The Criterion Collection has released Vampyr in a stellar edition. Le Fanu's "Carmilla" and Dreyer's and Jul's screenplay accompany the disc (also from where the quotes above are taken). Criticism is also included in the form of an audio commentary and in a booklet. One of the more interesting reads are the notes on the film's restoration. It is difficult after viewing Dreyer's cinema to not recognize him as one of its masters. A personal favorite.

11 comments:

Aaron said...

Nice write-up, Hans! I still haven't seen this and have been meaning to get that Criterion for a long time, but I totally forgot about it until now. Thanks for reminding me. Great to see you tackle a classic silent film. I would love it if you did a write-up on THE PHANTOM CARRIAGE one day... it's one of my favorites from the silent era... visually stunning, atmospheric as hell, and groundbreaking for its time.

Neil Fulwood said...

Excellent review, Hans: elegant, thoughtful and beautifully constructed. The passages you quoted from Le Fanu were sublime.

Hans A. said...

@Aaron--thanks brom. Remember this one isn't completely a silent film. Dreyer's film has dialogue. Part of its beauty is that it isn't totally a silent film and not completely a sound film. I love this era, too. Such beautiful cinema. Consider The Phantom Carriage to get a write-up soon. I hope you write a review on Vampyr, as I always appreciate your thoughts.

@Neil--Thank you. Le Fanu is really something else. Quite a progressive writer both in technique and subject matter, yet also very ethereal and old fashioned. Le Fanu and Dreyer were a match made in Heaven.

Thanks again to you both. I always appreciate your visits and taking the time to share your thoughts.

Aaron said...

Oh my bad, I thought it was a silent film. I have never seen the movie and have only heard about it. And I agree that the silent film era was a great one. Not that they had any choice in the matter back then, but it's amazing how those films can stand the test of time and be amazing to this day... it's hard to believe that some of the earliest films are pushing 100 years old. Can't wait to read your PHANTOM CARRIAGE review when you get around to it, and I'll definitely be checking out VAMPYR in the near future with hopes that I can do a write-up on it that will do it justice. Cheers, brotha.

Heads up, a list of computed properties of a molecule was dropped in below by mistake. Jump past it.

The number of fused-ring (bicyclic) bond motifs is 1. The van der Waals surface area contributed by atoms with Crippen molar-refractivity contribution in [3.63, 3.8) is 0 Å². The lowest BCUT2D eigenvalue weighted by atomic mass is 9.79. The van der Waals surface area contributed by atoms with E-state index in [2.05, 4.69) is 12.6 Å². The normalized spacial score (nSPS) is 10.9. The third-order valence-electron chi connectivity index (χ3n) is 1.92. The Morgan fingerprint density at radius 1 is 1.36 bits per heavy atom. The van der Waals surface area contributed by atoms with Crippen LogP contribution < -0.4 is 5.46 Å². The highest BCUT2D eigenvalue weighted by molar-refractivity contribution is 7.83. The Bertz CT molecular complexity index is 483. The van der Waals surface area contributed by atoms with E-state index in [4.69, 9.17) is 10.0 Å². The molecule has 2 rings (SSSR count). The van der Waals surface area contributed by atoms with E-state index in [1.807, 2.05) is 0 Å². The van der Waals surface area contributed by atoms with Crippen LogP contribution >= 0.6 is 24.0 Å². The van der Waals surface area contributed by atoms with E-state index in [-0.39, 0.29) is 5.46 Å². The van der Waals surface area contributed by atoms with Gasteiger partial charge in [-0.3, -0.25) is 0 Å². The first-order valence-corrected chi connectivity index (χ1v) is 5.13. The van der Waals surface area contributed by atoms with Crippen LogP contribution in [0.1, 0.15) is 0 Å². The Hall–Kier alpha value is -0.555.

Shaun Anderson said...

An excellent film that has been severely marred over the years by the substandard print condition of various DVD releases. I picked up Eureka's 'Masters of Cinema' edition when it was released and for the first time it was a pleasure to watch VAMPYR. One could enjoy the atmosphere and the visual beauty without irritation. A great review by the way Hans.

Hans A. said...

Thank you, Shaun. I really think this is a landmark film for various reasons which I can continue to watch over and over.

The Film Connoisseur said...

Saw this one a while back, it was an interesting film to watch, I mean, it had all these on camara tricks, such inventiveness and imagination! They did so much with so little technology, love it for that alone.

Hans A. said...

Thanks Francisco for sharing your thoughts! Yes, it is a beautiful film.

Heavenztrash said...

Great review Hans! Really well put together. I actually have this film on order from Barnes and Noble's Criterion sale last month and have been meaning to watch it for several years. I'm really looking forward to checking it out.

Hans A. said...

Thanks HT! Hope you enjoy it as it's a very beautiful film. The Criterion edition is amongst my favorites.

Rupert Pupkin said...

Great write-up sir! This film looks just stunningly gorgeous. I must show to my wife, she teaches high school photography and this would be a grea film to show her students. Thanks for reminding me of it! I have been a fan of Dreyer's work for some time, but have seen only a few films. I must remedy this.